Once again I found myself wandering through our town antiques emporium, and since I can't control myself, I emerged with a few interesting old cookbooks. More like pamphlets, actually—all were promotional giveaways, for spices, the glories of cooking with gas, or Lydia Pinkham.
Lydia Pinkham is by now forgotten, save for a few sniggers here and there. Why? Because she made a very popular medicinal tonic for "female problems." (It's all right, guy readers—I won't go into details.) She was born in 1819 to the Quaker Estes family in Lynn, Massachusetts and was a strong supporter of the Anti-Slavery movement there. She married local shoe manufacturer Isaac Pinkham in 1843.
Unfortunately Isaac was not the best of businessmen, and he went bust in the Panic of 1873. That's when Lydia stepped in, with the help of her offspring, with the production and marketing of her Vegetable Compound, which became one of the best known patent medicines of the 19th century. In her advertising copy, women were urged to write directly to her, and they received answers (from staff members)—including long after her death.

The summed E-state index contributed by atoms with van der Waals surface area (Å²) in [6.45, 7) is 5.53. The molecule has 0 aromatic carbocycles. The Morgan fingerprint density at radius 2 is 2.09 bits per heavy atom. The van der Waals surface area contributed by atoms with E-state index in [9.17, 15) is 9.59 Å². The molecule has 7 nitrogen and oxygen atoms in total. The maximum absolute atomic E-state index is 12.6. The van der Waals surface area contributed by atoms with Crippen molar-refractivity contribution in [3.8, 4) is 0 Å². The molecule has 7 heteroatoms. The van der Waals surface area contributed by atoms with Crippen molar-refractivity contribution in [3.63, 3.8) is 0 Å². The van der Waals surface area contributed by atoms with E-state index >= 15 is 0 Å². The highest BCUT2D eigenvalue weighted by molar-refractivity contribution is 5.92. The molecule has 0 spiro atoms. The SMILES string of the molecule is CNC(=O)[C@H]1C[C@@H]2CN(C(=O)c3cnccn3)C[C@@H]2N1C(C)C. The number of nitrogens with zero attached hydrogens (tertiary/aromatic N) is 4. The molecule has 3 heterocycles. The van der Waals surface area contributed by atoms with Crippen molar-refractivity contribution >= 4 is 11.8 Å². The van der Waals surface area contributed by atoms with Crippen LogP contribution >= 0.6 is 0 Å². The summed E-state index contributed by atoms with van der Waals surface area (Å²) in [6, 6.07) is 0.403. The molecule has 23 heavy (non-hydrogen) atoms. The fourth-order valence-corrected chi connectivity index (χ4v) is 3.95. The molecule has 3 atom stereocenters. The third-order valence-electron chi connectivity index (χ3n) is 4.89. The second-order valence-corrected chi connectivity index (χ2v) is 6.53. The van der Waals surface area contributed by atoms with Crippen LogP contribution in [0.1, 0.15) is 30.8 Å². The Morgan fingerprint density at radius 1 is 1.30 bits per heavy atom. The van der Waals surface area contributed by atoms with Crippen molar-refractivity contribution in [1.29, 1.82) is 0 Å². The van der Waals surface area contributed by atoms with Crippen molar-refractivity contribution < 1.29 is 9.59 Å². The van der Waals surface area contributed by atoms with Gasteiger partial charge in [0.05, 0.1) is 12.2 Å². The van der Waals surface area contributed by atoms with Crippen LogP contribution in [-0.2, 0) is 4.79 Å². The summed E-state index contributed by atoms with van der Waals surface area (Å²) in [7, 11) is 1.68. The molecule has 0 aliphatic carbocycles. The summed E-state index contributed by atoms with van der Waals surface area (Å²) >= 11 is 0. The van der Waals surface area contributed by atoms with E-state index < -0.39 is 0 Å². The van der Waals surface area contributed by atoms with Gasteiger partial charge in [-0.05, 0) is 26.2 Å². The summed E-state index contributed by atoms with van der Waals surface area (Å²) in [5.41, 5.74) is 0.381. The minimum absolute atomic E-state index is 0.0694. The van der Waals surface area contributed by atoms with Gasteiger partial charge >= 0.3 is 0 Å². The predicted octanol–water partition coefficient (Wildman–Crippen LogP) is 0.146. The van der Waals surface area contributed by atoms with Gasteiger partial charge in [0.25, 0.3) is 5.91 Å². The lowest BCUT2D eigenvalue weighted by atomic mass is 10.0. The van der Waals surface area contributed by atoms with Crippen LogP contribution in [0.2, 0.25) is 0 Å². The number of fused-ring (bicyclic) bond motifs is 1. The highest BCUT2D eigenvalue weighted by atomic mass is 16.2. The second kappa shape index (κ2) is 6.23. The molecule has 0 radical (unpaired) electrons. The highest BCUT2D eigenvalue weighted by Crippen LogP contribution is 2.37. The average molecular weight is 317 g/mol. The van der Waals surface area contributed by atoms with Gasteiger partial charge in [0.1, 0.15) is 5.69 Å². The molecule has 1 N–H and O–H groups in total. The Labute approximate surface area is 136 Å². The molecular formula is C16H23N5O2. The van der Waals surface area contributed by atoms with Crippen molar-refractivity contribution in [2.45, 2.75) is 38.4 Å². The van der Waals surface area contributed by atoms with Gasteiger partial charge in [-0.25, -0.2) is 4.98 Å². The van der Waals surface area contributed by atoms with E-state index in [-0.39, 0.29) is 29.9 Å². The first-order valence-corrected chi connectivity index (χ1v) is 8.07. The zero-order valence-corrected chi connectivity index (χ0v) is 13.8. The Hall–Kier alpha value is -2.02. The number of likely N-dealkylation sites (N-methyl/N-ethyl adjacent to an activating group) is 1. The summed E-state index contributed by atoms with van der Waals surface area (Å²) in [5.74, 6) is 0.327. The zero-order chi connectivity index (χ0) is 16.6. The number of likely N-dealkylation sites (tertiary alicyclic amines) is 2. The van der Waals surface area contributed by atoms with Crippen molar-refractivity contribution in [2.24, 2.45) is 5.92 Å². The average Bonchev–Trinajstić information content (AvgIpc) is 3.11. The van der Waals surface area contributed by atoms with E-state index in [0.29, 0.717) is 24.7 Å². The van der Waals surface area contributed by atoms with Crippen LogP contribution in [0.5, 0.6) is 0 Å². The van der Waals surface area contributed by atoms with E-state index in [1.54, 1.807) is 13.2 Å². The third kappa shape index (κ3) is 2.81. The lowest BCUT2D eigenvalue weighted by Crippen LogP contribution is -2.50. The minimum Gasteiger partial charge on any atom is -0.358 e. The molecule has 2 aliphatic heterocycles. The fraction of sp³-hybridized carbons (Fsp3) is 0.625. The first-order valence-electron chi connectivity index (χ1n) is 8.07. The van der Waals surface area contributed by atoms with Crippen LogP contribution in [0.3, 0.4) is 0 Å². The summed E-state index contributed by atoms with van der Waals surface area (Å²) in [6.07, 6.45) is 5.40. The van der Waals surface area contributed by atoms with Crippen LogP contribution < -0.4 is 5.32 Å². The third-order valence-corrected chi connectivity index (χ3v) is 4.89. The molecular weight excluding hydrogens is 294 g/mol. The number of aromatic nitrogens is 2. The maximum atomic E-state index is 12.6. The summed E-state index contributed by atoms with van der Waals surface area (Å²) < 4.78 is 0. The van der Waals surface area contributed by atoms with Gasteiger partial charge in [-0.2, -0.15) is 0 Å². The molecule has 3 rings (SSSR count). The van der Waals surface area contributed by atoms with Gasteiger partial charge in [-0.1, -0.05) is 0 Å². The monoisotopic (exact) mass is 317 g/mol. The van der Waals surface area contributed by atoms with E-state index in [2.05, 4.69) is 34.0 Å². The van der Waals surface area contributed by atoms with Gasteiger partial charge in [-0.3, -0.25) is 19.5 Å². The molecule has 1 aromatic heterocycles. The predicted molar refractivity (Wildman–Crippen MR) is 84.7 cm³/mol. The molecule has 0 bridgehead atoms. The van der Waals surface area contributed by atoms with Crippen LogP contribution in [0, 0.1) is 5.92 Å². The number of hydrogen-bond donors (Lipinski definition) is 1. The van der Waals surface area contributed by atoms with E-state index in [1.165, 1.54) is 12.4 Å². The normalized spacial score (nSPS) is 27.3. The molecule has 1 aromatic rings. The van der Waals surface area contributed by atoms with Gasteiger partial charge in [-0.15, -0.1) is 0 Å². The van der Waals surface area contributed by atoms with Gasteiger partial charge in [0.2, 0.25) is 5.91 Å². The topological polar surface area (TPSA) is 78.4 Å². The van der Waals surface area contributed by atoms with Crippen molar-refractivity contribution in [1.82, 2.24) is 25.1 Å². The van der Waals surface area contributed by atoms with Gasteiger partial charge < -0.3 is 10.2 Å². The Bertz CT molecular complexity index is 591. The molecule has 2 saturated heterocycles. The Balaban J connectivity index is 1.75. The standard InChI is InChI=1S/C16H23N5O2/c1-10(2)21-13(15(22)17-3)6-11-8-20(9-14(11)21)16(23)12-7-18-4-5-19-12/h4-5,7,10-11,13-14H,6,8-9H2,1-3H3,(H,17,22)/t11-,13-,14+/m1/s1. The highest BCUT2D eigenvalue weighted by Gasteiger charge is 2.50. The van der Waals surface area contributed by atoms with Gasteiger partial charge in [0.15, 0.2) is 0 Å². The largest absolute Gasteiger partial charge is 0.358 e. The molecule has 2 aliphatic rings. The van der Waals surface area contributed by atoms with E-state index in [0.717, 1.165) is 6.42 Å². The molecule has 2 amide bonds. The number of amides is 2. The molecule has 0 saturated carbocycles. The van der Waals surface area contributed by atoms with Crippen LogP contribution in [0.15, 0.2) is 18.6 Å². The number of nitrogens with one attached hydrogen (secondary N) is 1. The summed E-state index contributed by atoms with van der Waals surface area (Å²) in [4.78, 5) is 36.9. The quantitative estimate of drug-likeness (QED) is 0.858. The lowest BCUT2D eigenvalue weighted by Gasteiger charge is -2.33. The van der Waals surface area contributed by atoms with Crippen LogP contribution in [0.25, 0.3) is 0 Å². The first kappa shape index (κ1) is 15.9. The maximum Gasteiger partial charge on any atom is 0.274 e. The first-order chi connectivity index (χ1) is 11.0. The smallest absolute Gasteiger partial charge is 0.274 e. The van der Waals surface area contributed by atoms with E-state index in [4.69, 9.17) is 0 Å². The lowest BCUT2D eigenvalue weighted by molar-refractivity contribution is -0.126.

The original formula contained pleurisy root, life root, fenugreek, unicorn root, and black cohosh (no, I don't recognize all those lovely roots). Later motherwort, Jamaican dogwood, licorice, gentian and dandelion were added.
And the original formula contained 18% alcohol. No wonder so many women felt better after taking it!
The pamphlet I acquired is titled Practical Cooking Recipes (no date, but ca. 1920-25), and the pages contain more or less equal parts recipes and heartfelt endorsements from satisfied customers. It makes most entertaining reading.
Lydia Pinkham's Applesauce Cake
The original version is a little strange. If you're wondering, "saleratus" is baking soda. I did a bit of tinkering to make the recipe work today.
1 cup sugar
½ cup shortening
½ tsp each: salt, cloves, cinnamon, allspice
1 tsp baking soda
1 cup unsweetened applesauce
2 cups flour
1 cup raisins
The result is a dense, moist cake which surprised me with its flavor. And note that there are no eggs or butter in it, so it's good for you!